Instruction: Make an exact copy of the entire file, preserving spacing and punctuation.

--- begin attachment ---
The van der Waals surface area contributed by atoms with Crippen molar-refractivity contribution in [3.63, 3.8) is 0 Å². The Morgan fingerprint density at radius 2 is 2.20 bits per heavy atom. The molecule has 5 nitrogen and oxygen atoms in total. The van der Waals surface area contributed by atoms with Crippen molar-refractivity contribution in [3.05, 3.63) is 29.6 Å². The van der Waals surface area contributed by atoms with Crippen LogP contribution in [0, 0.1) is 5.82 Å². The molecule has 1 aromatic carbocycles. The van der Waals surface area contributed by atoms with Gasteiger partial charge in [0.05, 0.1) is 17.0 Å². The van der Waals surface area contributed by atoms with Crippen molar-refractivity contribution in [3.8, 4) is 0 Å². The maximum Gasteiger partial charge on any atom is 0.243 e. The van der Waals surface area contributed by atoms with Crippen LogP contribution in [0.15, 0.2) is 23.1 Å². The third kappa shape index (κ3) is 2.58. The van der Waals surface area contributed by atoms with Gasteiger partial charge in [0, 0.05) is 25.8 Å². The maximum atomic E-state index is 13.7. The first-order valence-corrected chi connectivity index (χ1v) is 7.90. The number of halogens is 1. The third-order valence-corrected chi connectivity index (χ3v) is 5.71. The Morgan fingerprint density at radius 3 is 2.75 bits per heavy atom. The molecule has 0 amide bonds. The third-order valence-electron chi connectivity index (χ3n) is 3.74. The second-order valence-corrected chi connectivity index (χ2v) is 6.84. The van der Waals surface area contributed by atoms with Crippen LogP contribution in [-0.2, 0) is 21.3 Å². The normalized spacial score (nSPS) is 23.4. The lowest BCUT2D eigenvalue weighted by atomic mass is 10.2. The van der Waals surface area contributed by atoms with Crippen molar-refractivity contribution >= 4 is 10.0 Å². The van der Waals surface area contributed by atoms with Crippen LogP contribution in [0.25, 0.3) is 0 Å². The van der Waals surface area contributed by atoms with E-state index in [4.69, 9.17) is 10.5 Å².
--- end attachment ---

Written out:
The van der Waals surface area contributed by atoms with Crippen molar-refractivity contribution in [3.63, 3.8) is 0 Å². The Morgan fingerprint density at radius 2 is 2.20 bits per heavy atom. The molecule has 5 nitrogen and oxygen atoms in total. The van der Waals surface area contributed by atoms with Crippen molar-refractivity contribution in [3.05, 3.63) is 29.6 Å². The van der Waals surface area contributed by atoms with Crippen LogP contribution in [0, 0.1) is 5.82 Å². The molecule has 1 aromatic carbocycles. The van der Waals surface area contributed by atoms with Gasteiger partial charge in [0.05, 0.1) is 17.0 Å². The van der Waals surface area contributed by atoms with Crippen molar-refractivity contribution in [3.8, 4) is 0 Å². The maximum Gasteiger partial charge on any atom is 0.243 e. The van der Waals surface area contributed by atoms with Crippen LogP contribution in [0.15, 0.2) is 23.1 Å². The third kappa shape index (κ3) is 2.58. The van der Waals surface area contributed by atoms with Gasteiger partial charge in [0, 0.05) is 25.8 Å². The maximum atomic E-state index is 13.7. The first-order valence-corrected chi connectivity index (χ1v) is 7.90. The number of halogens is 1. The third-order valence-corrected chi connectivity index (χ3v) is 5.71. The Morgan fingerprint density at radius 3 is 2.75 bits per heavy atom. The molecule has 0 amide bonds. The third-order valence-electron chi connectivity index (χ3n) is 3.74. The second-order valence-corrected chi connectivity index (χ2v) is 6.84. The van der Waals surface area contributed by atoms with Crippen LogP contribution in [-0.2, 0) is 21.3 Å². The normalized spacial score (nSPS) is 23.4. The lowest BCUT2D eigenvalue weighted by atomic mass is 10.2. The van der Waals surface area contributed by atoms with Crippen molar-refractivity contribution >= 4 is 10.0 Å². The van der Waals surface area contributed by atoms with Crippen LogP contribution in [0.25, 0.3) is 0 Å². The van der Waals surface area contributed by atoms with E-state index in [4.69, 9.17) is 10.5 Å².